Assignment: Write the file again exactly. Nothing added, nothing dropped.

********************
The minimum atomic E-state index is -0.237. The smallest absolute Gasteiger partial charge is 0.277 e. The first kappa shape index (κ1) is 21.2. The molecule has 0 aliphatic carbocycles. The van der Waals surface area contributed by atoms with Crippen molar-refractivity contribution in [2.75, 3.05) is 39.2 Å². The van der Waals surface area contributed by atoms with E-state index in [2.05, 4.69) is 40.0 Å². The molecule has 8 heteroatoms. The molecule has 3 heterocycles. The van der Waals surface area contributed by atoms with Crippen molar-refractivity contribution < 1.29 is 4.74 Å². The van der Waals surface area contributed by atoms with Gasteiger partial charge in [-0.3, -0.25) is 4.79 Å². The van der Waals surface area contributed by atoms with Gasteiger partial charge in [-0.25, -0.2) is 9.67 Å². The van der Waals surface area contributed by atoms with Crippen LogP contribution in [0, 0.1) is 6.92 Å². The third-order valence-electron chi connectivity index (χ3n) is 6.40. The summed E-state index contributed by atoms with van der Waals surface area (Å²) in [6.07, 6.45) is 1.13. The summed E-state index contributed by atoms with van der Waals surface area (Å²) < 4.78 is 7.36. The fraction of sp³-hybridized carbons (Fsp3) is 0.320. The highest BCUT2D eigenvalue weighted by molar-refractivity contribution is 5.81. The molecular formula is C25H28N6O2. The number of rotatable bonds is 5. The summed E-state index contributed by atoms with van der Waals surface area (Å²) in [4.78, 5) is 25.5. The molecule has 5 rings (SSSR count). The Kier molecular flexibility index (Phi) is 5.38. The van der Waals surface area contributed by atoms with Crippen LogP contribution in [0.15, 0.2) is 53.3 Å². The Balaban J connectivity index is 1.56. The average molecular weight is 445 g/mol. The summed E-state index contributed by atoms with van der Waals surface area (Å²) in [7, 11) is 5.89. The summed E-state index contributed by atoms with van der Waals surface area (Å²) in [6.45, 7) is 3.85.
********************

The minimum atomic E-state index is -0.237. The smallest absolute Gasteiger partial charge is 0.277 e. The first kappa shape index (κ1) is 21.2. The molecule has 0 aliphatic carbocycles. The van der Waals surface area contributed by atoms with Crippen molar-refractivity contribution in [2.75, 3.05) is 39.2 Å². The van der Waals surface area contributed by atoms with E-state index in [2.05, 4.69) is 40.0 Å². The molecule has 8 heteroatoms. The molecule has 3 heterocycles. The van der Waals surface area contributed by atoms with Crippen molar-refractivity contribution < 1.29 is 4.74 Å². The van der Waals surface area contributed by atoms with Gasteiger partial charge in [-0.3, -0.25) is 4.79 Å². The van der Waals surface area contributed by atoms with Gasteiger partial charge in [-0.25, -0.2) is 9.67 Å². The van der Waals surface area contributed by atoms with Crippen LogP contribution in [0, 0.1) is 6.92 Å². The third-order valence-electron chi connectivity index (χ3n) is 6.40. The summed E-state index contributed by atoms with van der Waals surface area (Å²) in [6.07, 6.45) is 1.13. The summed E-state index contributed by atoms with van der Waals surface area (Å²) < 4.78 is 7.36. The fraction of sp³-hybridized carbons (Fsp3) is 0.320. The highest BCUT2D eigenvalue weighted by molar-refractivity contribution is 5.81. The molecular formula is C25H28N6O2. The number of rotatable bonds is 5. The summed E-state index contributed by atoms with van der Waals surface area (Å²) in [4.78, 5) is 25.5. The molecule has 5 rings (SSSR count). The Kier molecular flexibility index (Phi) is 5.38. The van der Waals surface area contributed by atoms with Crippen LogP contribution in [0.15, 0.2) is 53.3 Å². The Balaban J connectivity index is 1.56. The average molecular weight is 445 g/mol. The summed E-state index contributed by atoms with van der Waals surface area (Å²) in [7, 11) is 5.89. The summed E-state index contributed by atoms with van der Waals surface area (Å²) in [6.45, 7) is 3.85.